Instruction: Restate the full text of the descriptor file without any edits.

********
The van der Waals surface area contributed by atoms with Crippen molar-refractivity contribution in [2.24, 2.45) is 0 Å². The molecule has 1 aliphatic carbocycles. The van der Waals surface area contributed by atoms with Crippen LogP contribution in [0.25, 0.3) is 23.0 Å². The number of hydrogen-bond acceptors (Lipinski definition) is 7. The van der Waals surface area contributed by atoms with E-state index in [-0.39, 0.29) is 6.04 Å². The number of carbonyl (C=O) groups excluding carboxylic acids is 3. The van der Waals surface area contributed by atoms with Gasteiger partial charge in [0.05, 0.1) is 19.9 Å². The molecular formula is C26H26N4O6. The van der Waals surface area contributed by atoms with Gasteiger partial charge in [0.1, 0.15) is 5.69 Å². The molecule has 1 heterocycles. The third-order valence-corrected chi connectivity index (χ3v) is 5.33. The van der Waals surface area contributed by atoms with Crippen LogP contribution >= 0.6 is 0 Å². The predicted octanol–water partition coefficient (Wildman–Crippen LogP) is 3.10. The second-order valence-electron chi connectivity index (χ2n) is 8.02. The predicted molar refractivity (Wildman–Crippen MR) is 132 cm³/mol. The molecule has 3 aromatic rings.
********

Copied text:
The van der Waals surface area contributed by atoms with Crippen molar-refractivity contribution in [2.24, 2.45) is 0 Å². The molecule has 1 aliphatic carbocycles. The van der Waals surface area contributed by atoms with Crippen LogP contribution in [0.25, 0.3) is 23.0 Å². The number of hydrogen-bond acceptors (Lipinski definition) is 7. The van der Waals surface area contributed by atoms with E-state index in [-0.39, 0.29) is 6.04 Å². The number of carbonyl (C=O) groups excluding carboxylic acids is 3. The van der Waals surface area contributed by atoms with Gasteiger partial charge in [0.05, 0.1) is 19.9 Å². The molecular formula is C26H26N4O6. The van der Waals surface area contributed by atoms with Gasteiger partial charge in [0.1, 0.15) is 5.69 Å². The molecule has 1 heterocycles. The third-order valence-corrected chi connectivity index (χ3v) is 5.33. The van der Waals surface area contributed by atoms with Crippen LogP contribution >= 0.6 is 0 Å². The predicted octanol–water partition coefficient (Wildman–Crippen LogP) is 3.10. The second-order valence-electron chi connectivity index (χ2n) is 8.02. The predicted molar refractivity (Wildman–Crippen MR) is 132 cm³/mol. The molecule has 3 aromatic rings.